Aimee Byrd

Inside the word. Outside the box.

This is a billboard advertisement just minutes away from my house. I have to drive by it on many occasions. It’s no wonder why so many women, from tweens to moms, have such body-image issues. A plastic surgeon, who is ostensibly all about helping people feel better about their bodies, is just showing his hand.

Women, they want you to feel horrible about yourself. And they want you to be objectified. We have been reduced to being ogled like a piece of food—and all this time I thought muffins were good things!

I remember years ago I had to have a small cist removed from my back and I was referred to a plastic surgeon. The whole time I was in there I was self conscious that the people in the waiting room would think I was being seen for, ahem, something else. Well that little visit got me put on their mailing list. A few short weeks later I received a mailer for their latest technologies. They had carefully worded this advertisement to make women feel bad about their bodies. Apparently I now had to be worried about banana rolls on my thighs, muffin tops over my jeans, wings that aren’t meant for flying, and worst of all, as I was just beginning to feel like the new laugh lines appearing on my face added character, I read their new name: parenthesis. Well that didn’t sound good! Instead of aging gracefully, with lines revealing the joy I’ve had in life, I now felt like my mouth was trapped between two punctuation marks. I decided that I was going to keep calling them laugh lines, daggone it!

But now it seems these “doctors” have gotten more aggressive. Instead of junk mail that we can throw in the trash, unassuming drivers are now hit smack in the face with professional devaluing. If I were the only one who ever had to drive past this billboard, I would just roll my eyes and maybe say a few words that aren’t very Christian. But I have two teenage daughters and a ten-year-old son. I am appalled that they have to see such a demeaning message.

What chance do our children have when they are blasted with such a message, from a doctor, that the size of their midsection determines their worth as a woman? Or let’s back it up from there, in what situation are they going to find themselves in with their pants half unzipped, longing for a loving response and admiration for their beauty?
Because, yes, women want to be beautiful. But what is our expectation for being loved and accepted as beautiful? Is it so everyone driving down Route 9 will want to honk their horns at us? Do we really measure our beauty by the number of whistles we provoke from construction workers or the number of likes our latest selfie racked up? Can a doctor make me beautiful? Do I want my son to be told this is what he is to look for in a woman?

I will repeat myself here by insisting that beauty is not something to be consumed (even though muffins are). Beauty is worthy of proper admiration, but let’s not lower our standards and reduce it to a waistline. True beauty is not cheap and it consists of so much more than one physical attribute.

Beauty is a package deal, and our expectation for being valued, loved, and even admired for our beauty will never be met in another person’s quick judgment of our figure. I’ve quoted this gem from C.S. Lewis’s “The Weight of Glory” before, but it does us all good to read it again:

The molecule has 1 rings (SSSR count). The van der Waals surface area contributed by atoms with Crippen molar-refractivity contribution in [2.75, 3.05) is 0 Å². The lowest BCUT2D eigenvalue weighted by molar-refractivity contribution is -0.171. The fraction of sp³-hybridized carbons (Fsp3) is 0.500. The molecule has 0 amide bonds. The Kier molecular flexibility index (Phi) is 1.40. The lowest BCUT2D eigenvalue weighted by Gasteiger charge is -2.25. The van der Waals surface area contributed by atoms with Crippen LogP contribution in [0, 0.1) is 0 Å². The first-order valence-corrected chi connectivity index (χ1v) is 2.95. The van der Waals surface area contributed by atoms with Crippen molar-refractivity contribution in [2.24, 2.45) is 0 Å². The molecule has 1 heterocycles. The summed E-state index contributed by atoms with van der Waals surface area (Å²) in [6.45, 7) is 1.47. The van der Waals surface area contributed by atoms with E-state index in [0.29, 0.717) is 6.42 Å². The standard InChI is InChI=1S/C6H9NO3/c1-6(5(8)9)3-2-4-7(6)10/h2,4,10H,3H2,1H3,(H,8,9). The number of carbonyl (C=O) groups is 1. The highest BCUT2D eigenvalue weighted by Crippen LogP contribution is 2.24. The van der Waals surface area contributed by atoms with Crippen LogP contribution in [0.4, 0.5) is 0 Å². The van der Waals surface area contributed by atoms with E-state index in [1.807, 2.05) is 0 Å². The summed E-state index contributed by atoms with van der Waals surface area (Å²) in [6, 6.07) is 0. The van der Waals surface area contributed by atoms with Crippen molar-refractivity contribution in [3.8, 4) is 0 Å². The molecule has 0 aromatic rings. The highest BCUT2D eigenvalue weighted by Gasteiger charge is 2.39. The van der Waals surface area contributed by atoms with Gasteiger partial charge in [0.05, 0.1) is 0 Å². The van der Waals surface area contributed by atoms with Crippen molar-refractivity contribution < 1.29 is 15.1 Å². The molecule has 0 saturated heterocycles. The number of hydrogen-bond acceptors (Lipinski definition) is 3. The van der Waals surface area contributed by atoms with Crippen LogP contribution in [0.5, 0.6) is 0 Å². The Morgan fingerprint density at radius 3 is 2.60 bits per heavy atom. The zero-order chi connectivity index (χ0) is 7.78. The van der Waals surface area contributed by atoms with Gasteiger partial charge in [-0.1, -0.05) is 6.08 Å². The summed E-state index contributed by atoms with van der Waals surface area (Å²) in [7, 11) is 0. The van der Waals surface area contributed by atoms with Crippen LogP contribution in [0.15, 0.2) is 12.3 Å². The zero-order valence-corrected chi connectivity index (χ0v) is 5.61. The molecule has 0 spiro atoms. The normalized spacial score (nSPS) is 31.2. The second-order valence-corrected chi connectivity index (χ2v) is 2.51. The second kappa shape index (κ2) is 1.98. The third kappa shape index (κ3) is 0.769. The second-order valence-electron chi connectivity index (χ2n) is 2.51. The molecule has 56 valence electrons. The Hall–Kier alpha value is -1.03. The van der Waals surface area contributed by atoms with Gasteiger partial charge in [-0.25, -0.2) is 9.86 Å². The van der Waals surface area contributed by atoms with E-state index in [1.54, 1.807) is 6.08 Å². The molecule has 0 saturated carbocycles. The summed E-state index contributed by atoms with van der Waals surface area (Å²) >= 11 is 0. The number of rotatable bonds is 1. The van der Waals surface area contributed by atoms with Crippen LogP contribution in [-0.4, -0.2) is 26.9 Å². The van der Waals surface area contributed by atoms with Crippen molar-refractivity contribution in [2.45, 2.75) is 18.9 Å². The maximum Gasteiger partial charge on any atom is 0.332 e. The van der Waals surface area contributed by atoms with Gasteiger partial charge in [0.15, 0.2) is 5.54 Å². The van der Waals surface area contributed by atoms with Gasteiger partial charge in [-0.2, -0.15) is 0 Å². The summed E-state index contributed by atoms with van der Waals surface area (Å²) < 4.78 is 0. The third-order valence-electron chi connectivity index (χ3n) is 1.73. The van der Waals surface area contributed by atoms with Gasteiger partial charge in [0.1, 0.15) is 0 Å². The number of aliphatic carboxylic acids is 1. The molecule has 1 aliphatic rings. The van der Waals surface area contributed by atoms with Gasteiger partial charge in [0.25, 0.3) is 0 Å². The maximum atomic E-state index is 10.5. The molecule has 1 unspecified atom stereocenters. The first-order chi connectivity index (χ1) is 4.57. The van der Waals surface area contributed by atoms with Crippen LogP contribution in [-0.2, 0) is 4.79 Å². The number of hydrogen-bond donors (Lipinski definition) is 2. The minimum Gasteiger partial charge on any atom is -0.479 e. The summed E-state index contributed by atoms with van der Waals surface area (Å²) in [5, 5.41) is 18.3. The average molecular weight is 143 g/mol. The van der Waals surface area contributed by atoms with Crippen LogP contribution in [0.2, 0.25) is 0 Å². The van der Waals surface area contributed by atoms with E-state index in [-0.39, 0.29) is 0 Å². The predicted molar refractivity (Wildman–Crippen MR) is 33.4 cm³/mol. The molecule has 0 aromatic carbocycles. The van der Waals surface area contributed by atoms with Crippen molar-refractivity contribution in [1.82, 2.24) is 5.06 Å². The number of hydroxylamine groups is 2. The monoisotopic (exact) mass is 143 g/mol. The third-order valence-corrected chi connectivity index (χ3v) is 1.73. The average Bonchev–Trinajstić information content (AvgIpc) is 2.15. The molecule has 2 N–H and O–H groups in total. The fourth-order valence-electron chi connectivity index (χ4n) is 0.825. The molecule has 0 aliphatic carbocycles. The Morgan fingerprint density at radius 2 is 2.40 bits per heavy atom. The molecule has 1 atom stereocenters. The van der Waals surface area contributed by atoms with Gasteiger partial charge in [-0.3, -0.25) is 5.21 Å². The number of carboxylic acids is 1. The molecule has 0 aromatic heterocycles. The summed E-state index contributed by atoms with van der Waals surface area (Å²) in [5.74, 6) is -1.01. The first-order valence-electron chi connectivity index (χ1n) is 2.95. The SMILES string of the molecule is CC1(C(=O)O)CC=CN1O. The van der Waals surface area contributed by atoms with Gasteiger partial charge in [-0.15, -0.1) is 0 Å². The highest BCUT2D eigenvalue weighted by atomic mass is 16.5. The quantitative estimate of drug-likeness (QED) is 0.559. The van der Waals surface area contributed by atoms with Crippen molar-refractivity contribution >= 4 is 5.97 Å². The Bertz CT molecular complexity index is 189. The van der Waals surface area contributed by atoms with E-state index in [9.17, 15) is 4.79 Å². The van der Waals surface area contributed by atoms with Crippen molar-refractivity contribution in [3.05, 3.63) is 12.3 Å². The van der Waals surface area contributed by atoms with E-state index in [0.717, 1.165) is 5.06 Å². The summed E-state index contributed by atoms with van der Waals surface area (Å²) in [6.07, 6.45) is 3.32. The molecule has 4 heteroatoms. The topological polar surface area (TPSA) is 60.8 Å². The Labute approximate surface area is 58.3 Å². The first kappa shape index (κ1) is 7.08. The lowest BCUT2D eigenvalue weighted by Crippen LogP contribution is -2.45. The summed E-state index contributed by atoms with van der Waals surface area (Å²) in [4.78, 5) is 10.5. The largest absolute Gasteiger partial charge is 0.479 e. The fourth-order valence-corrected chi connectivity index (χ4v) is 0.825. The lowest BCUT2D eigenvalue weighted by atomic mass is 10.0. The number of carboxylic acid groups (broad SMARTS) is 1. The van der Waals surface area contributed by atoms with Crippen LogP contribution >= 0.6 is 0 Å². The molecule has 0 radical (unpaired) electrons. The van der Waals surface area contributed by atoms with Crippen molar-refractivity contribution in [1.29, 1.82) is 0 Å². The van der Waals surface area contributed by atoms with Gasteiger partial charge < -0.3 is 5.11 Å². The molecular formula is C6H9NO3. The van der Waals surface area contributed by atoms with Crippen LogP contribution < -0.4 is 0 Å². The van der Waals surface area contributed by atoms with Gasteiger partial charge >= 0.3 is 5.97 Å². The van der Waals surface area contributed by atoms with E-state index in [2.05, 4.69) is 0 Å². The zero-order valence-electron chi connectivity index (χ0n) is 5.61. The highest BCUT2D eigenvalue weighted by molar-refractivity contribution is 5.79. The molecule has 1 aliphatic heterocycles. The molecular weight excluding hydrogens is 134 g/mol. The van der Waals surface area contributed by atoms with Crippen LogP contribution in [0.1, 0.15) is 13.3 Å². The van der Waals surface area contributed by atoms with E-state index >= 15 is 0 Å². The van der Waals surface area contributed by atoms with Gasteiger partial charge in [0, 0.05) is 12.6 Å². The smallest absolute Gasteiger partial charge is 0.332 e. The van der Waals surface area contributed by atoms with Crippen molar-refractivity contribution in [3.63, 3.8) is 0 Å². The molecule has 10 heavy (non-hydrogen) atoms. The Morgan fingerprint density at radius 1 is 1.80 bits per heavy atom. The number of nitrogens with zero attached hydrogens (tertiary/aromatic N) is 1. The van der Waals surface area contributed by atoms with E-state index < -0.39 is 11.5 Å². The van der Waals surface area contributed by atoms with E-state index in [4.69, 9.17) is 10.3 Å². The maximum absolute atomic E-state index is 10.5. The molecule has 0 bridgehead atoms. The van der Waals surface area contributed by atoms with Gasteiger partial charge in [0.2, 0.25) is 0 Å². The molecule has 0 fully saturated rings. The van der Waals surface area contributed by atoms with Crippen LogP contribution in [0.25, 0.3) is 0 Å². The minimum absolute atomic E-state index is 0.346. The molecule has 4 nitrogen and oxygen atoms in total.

We do not want merely to see beauty, though, God knows, even that is bounty enough. We want something else which can hardly be put into words—to be united with the beauty we see, to pass into it, to receive it into ourselves, to bathe in it, to become part of it.

We don’t only want to be beautiful for a compliment or a cheap thrill. And we don’t just want to notice beauty from afar. Lewis acknowledges something we all ache for. We want to be known and accepted. And we want to participate in beauty. Beauty isn’t something that we horde, but something we share in an appropriate way in our different relationships. And it doesn’t point to ourselves. Beauty isn’t a commodity. And it is truly valuable. We all want it, and Lewis articulates this so well:

But we pine. The sense that in this universe we are treated as strangers, the longing to be acknowledged, to meet with some response, to bridge some chasm that yawns between us and reality, is part of our inconsolable secret. And surely, from this point of view, the promise of glory, in the sense described, becomes highly relevant to our deep desire. For glory means good report with God, acceptance by God, response, acknowledgement, and welcome into the heart of things. The door on which we have been knocking all our lives will open at last.


We are blessed to see beauty all around us. At moments in our lifetime, we are blessed to share in the beauty. But:

Someday, God willing, we shall get in…
Meanwhile the cross comes before the crown and tomorrow is a Monday morning.

If we have the proper eternal perspective, we long for that beatific vision and our own glorification when our unity in Christ will be consummated and we will be like him. Like Lewis, I challenge you to think of how this reality changes the way we treat our neighbor:
The load, or weight, or burden of my neighbor’s glory should be laid on my back, a load so heavy that only humility can carry it, and the backs of the proud will be broken.

*Originally published on March 30, 2015.

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